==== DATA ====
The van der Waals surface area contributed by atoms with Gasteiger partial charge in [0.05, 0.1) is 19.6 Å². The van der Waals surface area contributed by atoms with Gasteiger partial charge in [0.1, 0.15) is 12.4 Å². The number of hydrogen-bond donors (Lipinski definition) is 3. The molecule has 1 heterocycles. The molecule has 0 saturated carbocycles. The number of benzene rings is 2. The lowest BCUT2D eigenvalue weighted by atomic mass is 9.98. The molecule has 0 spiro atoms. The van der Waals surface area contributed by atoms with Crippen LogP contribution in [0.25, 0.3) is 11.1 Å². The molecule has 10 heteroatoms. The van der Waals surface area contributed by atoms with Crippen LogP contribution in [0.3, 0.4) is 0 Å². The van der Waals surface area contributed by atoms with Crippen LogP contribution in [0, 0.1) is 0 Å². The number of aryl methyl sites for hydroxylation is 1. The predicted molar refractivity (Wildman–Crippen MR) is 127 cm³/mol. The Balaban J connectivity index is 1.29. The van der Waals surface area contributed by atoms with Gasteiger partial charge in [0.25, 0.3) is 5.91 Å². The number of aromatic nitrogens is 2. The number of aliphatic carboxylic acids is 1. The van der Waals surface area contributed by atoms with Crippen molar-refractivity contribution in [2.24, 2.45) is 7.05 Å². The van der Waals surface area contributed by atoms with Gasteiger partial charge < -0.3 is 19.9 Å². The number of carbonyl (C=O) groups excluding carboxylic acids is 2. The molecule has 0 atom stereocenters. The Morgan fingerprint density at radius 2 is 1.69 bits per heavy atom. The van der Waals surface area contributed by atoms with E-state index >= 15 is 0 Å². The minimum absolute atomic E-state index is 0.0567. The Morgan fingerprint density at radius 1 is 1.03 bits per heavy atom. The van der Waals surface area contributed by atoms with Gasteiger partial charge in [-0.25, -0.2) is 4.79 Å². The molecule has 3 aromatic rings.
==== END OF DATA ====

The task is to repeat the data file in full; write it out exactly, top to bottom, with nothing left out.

The van der Waals surface area contributed by atoms with Gasteiger partial charge in [0.05, 0.1) is 19.6 Å². The van der Waals surface area contributed by atoms with Gasteiger partial charge in [0.1, 0.15) is 12.4 Å². The number of hydrogen-bond donors (Lipinski definition) is 3. The molecule has 1 heterocycles. The molecule has 0 saturated carbocycles. The number of benzene rings is 2. The lowest BCUT2D eigenvalue weighted by atomic mass is 9.98. The molecule has 0 spiro atoms. The van der Waals surface area contributed by atoms with Crippen LogP contribution in [0.25, 0.3) is 11.1 Å². The molecule has 10 heteroatoms. The van der Waals surface area contributed by atoms with Crippen LogP contribution in [0.3, 0.4) is 0 Å². The van der Waals surface area contributed by atoms with Crippen LogP contribution in [0, 0.1) is 0 Å². The number of aryl methyl sites for hydroxylation is 1. The predicted molar refractivity (Wildman–Crippen MR) is 127 cm³/mol. The Balaban J connectivity index is 1.29. The van der Waals surface area contributed by atoms with Gasteiger partial charge in [0.25, 0.3) is 5.91 Å². The number of aromatic nitrogens is 2. The number of aliphatic carboxylic acids is 1. The van der Waals surface area contributed by atoms with Crippen molar-refractivity contribution in [2.24, 2.45) is 7.05 Å². The van der Waals surface area contributed by atoms with Gasteiger partial charge < -0.3 is 19.9 Å². The number of carbonyl (C=O) groups excluding carboxylic acids is 2. The molecule has 0 atom stereocenters. The Morgan fingerprint density at radius 2 is 1.69 bits per heavy atom. The van der Waals surface area contributed by atoms with E-state index >= 15 is 0 Å². The minimum absolute atomic E-state index is 0.0567. The Morgan fingerprint density at radius 1 is 1.03 bits per heavy atom. The van der Waals surface area contributed by atoms with Gasteiger partial charge in [-0.25, -0.2) is 4.79 Å². The molecule has 3 aromatic rings.